Disney shares, even at a six-year low, get a new 'sell' rating
Shareholders of Walt Disney Co. have lost 31% of their investment this year, on paper.
Now, analyst Richard Greenfield at Pali Research pulls the plug.
Greenfield downgraded Disney on Monday to "sell" from "neutral," after slashing his earnings estimates for the firm. The stock slid 24 cents to $15.59, a new six-year low.
Anticipating that clients would be asking, "Why now?" -- as opposed, say, to a few months ago, when the stock was $7 higher -- Greenfield wrote in a report: "While Disney has one of the best secular asset mixes within the media sector, essentially everything is going wrong at the same time, with the length of pain likely to extend further than we had previously expected."
He sees the stock heading for $12.50.
His change of heart on Disney says a lot about the grim mood on Wall Street: Faith in corporate earnings estimates for 2009 and 2010 continues to ebb as analysts push hopes for an economic recovery further into the future.
Greenfield said it was "increasingly hard to imagine the world economic landscape improving enough to drive Disney’s fiscal 2010 earnings."
He hacked his estimate of the company’s 2009 results to $1.63 a share from $1.82. In 2010, he now expects the company to earn $1.45 a share instead of $2.04.
He is far gloomier than his peer analysts. The median estimate of 30 analysts who track the company is for earnings of $1.75 a share this year and $1.93 next year.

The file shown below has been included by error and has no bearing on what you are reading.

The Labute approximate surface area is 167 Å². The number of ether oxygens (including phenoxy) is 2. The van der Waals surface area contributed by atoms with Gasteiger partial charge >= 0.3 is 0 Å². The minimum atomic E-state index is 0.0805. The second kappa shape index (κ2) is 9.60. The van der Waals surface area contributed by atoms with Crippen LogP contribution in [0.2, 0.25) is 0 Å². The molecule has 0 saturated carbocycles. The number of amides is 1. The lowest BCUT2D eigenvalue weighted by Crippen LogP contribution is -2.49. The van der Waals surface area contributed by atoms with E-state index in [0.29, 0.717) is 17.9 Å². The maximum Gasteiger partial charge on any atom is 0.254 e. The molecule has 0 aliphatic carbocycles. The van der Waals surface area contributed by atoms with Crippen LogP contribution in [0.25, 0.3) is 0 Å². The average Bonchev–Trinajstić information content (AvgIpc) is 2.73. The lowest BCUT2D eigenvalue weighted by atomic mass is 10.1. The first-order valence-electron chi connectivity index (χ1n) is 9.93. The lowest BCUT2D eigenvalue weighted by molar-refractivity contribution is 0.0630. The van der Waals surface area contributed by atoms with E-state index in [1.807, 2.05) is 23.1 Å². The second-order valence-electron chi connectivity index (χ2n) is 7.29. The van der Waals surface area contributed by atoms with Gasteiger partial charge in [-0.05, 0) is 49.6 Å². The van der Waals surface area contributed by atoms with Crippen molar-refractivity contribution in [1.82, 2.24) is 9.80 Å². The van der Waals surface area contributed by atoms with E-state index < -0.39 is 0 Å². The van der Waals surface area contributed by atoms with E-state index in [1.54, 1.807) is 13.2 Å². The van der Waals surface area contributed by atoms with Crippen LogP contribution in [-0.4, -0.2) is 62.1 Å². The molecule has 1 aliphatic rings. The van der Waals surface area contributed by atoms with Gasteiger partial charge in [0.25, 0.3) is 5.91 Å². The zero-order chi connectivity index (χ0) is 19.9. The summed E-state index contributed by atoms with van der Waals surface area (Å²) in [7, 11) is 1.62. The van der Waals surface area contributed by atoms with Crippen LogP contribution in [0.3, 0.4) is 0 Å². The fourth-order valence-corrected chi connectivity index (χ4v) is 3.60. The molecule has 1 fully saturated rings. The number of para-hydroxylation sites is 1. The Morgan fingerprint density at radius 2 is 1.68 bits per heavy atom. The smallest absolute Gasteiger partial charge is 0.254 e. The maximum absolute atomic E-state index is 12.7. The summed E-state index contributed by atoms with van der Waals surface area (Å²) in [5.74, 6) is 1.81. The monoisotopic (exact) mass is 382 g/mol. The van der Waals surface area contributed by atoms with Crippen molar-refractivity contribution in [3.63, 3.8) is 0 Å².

Greenfield sees Disney’s operating income sliding this year across its major businesses of theme parks, studio entertainment and cable networks (ESPN, Lifetime, etc.). And things will get much worse for the U.S. parks, in particular, in fiscal 2010, he figures, in part because he sees foreign tourists staying home given the surprisingly strong dollar. . . .
He estimates that operating income for the parks will dive to $583 million in fiscal 2010 from $1.16 billion this year.
Despite some expected improvement in the cable unit’s operating income in 2010 from this year, it won’t be nearly enough to make up for the shortfall in the parks division and an even deeper plunge in the ABC broadcasting business, Greenfield estimates.
Finally, with free cash flow slumping, he doubts Disney will be able to spend much on stock buybacks, "which had been a key tool used by management to drive earnings over the past few years."
At Monday’s stock price, Disney’s price-to-earnings ratio based on Greenfield’s 2010 estimate is less than 11 -- seemingly cheap.
But he thinks investors will value the company at an even lower P/E because its peers already are so much cheaper. Time Warner Inc.’s P/E, for example, is just 7.5 based on analysts’ median earnings estimate for 2010. Viacom Inc.’s 2010 P/E is 6.4.
These are premier American media assets, but that obviously doesn't mean much on Wall Street at the moment.
-- Tom Petruno
Top photo: Mickey greeting visitors at Tokyo Disneyland earlier this year. Credit: Katsumi Kasahara / Associated Press
Bottom photo: The ABC building in Burbank. Credit: RMA Photography Inc.